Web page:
Twin Cinema

The contrasting fortunes of West Seattle's Admiral Theater and Burien's Tin Theater.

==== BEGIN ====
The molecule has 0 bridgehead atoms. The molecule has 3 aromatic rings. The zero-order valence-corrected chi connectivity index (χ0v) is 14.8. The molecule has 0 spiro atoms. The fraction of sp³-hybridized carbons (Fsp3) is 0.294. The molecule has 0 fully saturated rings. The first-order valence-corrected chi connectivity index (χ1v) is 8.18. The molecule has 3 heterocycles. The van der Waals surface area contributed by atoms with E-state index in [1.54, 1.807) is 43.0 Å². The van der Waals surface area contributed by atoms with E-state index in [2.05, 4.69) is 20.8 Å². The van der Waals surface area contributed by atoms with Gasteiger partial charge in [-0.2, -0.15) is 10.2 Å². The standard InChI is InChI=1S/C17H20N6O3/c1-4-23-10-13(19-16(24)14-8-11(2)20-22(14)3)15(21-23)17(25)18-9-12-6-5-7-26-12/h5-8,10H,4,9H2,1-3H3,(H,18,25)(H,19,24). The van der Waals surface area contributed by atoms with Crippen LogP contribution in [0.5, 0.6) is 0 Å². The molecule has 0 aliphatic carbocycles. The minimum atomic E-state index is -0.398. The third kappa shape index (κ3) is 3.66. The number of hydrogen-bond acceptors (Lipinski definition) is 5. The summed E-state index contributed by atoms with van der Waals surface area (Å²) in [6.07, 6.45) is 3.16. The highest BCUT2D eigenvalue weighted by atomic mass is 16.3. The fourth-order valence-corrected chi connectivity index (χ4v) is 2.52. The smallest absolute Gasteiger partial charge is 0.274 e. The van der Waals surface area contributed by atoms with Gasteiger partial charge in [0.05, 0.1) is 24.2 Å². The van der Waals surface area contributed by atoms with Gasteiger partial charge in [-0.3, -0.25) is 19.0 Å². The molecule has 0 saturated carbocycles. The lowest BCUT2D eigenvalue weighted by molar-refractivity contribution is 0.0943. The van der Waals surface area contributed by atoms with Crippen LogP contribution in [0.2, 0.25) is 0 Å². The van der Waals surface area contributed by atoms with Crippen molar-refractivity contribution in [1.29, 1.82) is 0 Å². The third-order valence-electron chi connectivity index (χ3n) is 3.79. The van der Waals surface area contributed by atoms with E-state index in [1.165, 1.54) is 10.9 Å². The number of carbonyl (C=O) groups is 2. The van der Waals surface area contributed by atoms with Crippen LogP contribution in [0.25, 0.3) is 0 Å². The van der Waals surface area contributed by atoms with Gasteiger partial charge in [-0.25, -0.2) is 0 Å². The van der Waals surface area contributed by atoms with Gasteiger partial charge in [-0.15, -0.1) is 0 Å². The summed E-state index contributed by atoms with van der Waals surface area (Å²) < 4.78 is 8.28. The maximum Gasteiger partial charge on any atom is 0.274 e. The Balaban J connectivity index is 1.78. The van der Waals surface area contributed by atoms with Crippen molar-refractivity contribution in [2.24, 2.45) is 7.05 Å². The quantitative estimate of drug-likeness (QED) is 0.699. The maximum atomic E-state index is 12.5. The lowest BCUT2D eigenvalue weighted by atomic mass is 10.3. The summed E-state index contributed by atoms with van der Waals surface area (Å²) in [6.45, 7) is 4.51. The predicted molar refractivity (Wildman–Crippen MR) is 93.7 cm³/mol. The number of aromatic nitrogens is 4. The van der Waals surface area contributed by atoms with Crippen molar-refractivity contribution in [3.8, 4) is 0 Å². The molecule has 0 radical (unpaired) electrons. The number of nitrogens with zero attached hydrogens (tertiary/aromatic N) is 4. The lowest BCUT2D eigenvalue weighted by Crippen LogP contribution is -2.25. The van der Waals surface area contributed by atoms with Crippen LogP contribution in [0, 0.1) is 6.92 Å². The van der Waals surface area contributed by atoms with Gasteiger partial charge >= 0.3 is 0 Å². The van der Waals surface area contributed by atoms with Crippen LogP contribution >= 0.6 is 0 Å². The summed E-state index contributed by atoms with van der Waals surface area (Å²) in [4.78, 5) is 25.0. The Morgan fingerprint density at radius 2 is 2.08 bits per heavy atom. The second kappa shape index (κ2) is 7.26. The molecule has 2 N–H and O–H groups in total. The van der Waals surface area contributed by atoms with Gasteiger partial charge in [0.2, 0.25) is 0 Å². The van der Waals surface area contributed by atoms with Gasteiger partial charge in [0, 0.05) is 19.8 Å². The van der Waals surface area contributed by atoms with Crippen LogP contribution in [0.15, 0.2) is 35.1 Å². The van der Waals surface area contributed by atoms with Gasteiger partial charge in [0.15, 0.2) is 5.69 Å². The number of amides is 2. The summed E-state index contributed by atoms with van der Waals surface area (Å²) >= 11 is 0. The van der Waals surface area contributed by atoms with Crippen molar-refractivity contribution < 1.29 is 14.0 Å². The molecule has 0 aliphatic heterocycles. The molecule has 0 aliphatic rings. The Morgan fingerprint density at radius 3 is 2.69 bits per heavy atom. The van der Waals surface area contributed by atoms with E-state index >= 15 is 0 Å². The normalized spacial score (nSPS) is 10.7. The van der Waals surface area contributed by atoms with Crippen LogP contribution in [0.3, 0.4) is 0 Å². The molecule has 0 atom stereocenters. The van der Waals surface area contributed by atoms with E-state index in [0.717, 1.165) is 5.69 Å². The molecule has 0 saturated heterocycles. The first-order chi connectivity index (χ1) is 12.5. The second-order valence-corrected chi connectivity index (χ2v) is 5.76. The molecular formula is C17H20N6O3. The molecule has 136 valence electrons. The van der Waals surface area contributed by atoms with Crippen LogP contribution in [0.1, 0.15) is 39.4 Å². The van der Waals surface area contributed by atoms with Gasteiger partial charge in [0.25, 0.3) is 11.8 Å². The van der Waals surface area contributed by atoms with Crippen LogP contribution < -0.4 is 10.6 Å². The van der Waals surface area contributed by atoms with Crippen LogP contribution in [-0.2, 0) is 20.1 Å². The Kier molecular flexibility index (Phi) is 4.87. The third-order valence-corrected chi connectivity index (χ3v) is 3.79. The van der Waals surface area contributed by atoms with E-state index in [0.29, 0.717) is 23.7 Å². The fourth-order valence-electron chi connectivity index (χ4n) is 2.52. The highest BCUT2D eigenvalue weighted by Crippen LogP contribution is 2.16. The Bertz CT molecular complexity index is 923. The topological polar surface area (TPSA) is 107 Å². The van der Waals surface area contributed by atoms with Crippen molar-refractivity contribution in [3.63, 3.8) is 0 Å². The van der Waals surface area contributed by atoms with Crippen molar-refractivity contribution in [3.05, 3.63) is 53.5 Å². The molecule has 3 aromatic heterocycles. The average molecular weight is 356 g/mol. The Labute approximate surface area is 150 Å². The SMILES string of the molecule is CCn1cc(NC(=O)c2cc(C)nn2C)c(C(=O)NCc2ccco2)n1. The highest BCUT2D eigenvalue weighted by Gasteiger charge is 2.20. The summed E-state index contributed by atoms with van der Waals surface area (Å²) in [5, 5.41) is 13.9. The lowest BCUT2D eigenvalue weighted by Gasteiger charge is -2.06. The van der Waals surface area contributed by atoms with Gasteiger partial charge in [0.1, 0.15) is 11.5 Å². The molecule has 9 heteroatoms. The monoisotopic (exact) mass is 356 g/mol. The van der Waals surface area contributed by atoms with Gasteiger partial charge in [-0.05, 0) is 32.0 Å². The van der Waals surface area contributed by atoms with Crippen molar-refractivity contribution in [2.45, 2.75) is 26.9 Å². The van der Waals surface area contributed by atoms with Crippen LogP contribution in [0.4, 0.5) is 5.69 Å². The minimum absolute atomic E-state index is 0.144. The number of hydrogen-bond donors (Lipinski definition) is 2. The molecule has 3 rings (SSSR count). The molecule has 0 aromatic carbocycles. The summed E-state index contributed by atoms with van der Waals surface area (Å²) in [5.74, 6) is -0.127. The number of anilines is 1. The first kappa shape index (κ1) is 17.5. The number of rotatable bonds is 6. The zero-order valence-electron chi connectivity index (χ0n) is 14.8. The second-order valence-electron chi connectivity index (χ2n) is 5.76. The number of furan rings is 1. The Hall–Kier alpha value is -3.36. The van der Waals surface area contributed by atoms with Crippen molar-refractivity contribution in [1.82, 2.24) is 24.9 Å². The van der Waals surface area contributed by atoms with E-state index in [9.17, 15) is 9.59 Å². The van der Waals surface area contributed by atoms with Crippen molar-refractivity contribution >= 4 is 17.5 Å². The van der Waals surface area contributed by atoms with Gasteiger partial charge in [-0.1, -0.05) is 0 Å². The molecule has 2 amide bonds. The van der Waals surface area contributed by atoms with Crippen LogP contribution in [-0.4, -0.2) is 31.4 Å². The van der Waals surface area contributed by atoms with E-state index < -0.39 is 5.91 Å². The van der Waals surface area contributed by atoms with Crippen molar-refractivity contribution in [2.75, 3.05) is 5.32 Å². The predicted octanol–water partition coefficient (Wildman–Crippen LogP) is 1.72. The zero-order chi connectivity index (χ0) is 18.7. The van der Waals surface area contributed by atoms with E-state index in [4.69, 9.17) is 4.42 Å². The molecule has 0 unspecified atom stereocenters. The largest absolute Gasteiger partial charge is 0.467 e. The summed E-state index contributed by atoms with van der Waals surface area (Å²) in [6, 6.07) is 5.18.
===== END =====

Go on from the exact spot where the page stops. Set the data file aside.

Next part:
A quick scan of Seattle's independent cinema scene might leave you thinking the neighborhood theater is on its last reel. Queen Anne's Uptown closed before Thanksgiving. The U District's Neptune is evolving into a music venue, swapping matinees for mini-skirts. And in December, Paul Doyle, CEO of the cash-strapped Columbia City Cinema, was busted for violating the Washington Securities Act after financial authorities alleged he was trying to sell stock in the struggling theater through Facebook.  Call it the Curse of Netflix. It's never been easier—not to mention cheaper—to watch movies at home. And in the Great Recession, there's even less incentive to put on pants and brave the rain when the endgame is being gouged for a $6 bucket of oversalted, underbuttered popcorn.  It's a curse known well to Jeff Brein. As managing partner of Far Away Entertainment, a chain of eight local theaters, Brein has recently experienced the gut punch that is downsizing after the end credits rolled on his Port Orchard locale last month. It's a fate he's trying to avoid for West Seattle's faded gem, the Admiral.  First opened as the Portola in 1919, before the invention of "talkies," the Admiral is a case study in the changing economics of the theater business. In 1942, when going to the movies was about as glamorous a thing as a family could afford to do, a new owner, flush with cash, expanded the theater to 1,000 seats, renamed it the Admiral, and introduced maritime embellishments like seahorse lamps and a giant mural of Seattle swashbucklers.  Then came the precursor to the Netflix Age: the scourge of Blockbuster. Shut down in 1989, the Admiral reopened three years later thanks in part to the Southwest Seattle Historical Society, which helped secure landmark status for the building. But a new designation didn't mean new digs.  Today, Brein refers to the Admiral as "tired." Projectionists still thread the theater's 35-millimeter film by hand onto platters—spinning plates four feet in diameter—before each show. And the threadbare carpeting and lack of simple modern refinements like cup holders speaks of a screening room stuck in amber.  "The Admiral is a work in progress," says Brein, with Oscar-worthy understatement.  Still, there are signs of life. Recently, both the Seattle International Film Festival and the Seattle Gay and Lesbian Film Festival made pit stops. Brein says goofy nights like the theater's monthly Rocky Horror Picture Show showing and a Mamma Mia! sing-along are drawing crowds. And he's hopeful a landmark grant and loans will provide the cash necessary for the Admiral's much-needed rehab and reinvention as a first-run theater.  But the Admiral's own attempts at fund-raising have thus far been unsuccessful. In 2007, a manager skipped town after surreptitiously pocketing the proceeds from selling seat-back personalized nameplates for $40 a pop. And asked to describe the Admiral's future prospects, one 11-year employee is as blunt as a Tarantino title card: "Closed," she says.  If the Admiral's slow demise is like a dreary Ingmar Bergman black-and-white about the indecencies inflicted upon the aged, then Burien's Tin Theater's story is its opposite: a sunny, dimpled rom-com with (so far) a happy ending.  The theater's name is an homage to the building's origins. Originally the Hi-Line Tin Shop, it sold sheet metal and other hardware in the 1930s. New owner Danny House hung the shop's original sign over a bar counter—actually an old workbench—and lovingly designated the bathrooms "Ernie" and "Phyllis" in honor of the shop's original owners. After buying the building eight years ago, House at first did only what came naturally to him: He sold meat. Known as "Dan the Sausage Man," House operated a salted-meat gift-basket business of that name out of the building until 2004, when he decided his "Olde Burien" neighborhood was in need of a good restaurant. Then last summer, he converted an old storage shed into a sunken 42-seat theater paneled in cherry wood.  "It wasn't something I thought would generate money," says House. "It was just something I thought the neighborhood needed." He backed up his pauper's ambitions with a rarity in the service-industry world: health care for his employees. But packed weekend crowds suggest House might have aimed too low.  "I loved it," says local David Templeton after seeing Wall Street: Money Never Sleeps. "It feels like sitting in a giant living room."  House is hopeful that the homey warmth customers like Templeton seem to love will carry him and the Tin through an uncertain future. After all, he knows as well as anyone that a moviegoing experience that mimics your own living room can now be had without leaving home.

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